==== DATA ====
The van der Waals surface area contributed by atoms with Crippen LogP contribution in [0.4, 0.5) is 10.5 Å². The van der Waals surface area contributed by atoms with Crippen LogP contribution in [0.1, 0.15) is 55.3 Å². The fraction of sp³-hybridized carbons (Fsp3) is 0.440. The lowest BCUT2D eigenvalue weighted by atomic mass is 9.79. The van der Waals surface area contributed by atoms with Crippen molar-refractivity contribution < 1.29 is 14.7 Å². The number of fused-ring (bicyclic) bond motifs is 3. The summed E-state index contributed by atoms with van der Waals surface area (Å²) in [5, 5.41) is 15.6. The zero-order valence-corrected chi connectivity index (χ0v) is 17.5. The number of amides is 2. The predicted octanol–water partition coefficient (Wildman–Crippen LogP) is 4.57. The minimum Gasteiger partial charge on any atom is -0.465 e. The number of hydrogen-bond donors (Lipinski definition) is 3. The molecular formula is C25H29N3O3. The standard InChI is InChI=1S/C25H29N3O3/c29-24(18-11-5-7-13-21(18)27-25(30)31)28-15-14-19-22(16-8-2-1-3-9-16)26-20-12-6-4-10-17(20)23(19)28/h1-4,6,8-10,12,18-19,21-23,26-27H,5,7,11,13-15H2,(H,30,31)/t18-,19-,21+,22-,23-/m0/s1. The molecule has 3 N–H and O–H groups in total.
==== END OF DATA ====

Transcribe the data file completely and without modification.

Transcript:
The van der Waals surface area contributed by atoms with Crippen LogP contribution in [0.4, 0.5) is 10.5 Å². The van der Waals surface area contributed by atoms with Crippen LogP contribution in [0.1, 0.15) is 55.3 Å². The fraction of sp³-hybridized carbons (Fsp3) is 0.440. The lowest BCUT2D eigenvalue weighted by atomic mass is 9.79. The van der Waals surface area contributed by atoms with Crippen molar-refractivity contribution < 1.29 is 14.7 Å². The number of fused-ring (bicyclic) bond motifs is 3. The summed E-state index contributed by atoms with van der Waals surface area (Å²) in [5, 5.41) is 15.6. The zero-order valence-corrected chi connectivity index (χ0v) is 17.5. The number of amides is 2. The predicted octanol–water partition coefficient (Wildman–Crippen LogP) is 4.57. The minimum Gasteiger partial charge on any atom is -0.465 e. The number of hydrogen-bond donors (Lipinski definition) is 3. The molecular formula is C25H29N3O3. The standard InChI is InChI=1S/C25H29N3O3/c29-24(18-11-5-7-13-21(18)27-25(30)31)28-15-14-19-22(16-8-2-1-3-9-16)26-20-12-6-4-10-17(20)23(19)28/h1-4,6,8-10,12,18-19,21-23,26-27H,5,7,11,13-15H2,(H,30,31)/t18-,19-,21+,22-,23-/m0/s1. The molecule has 3 N–H and O–H groups in total.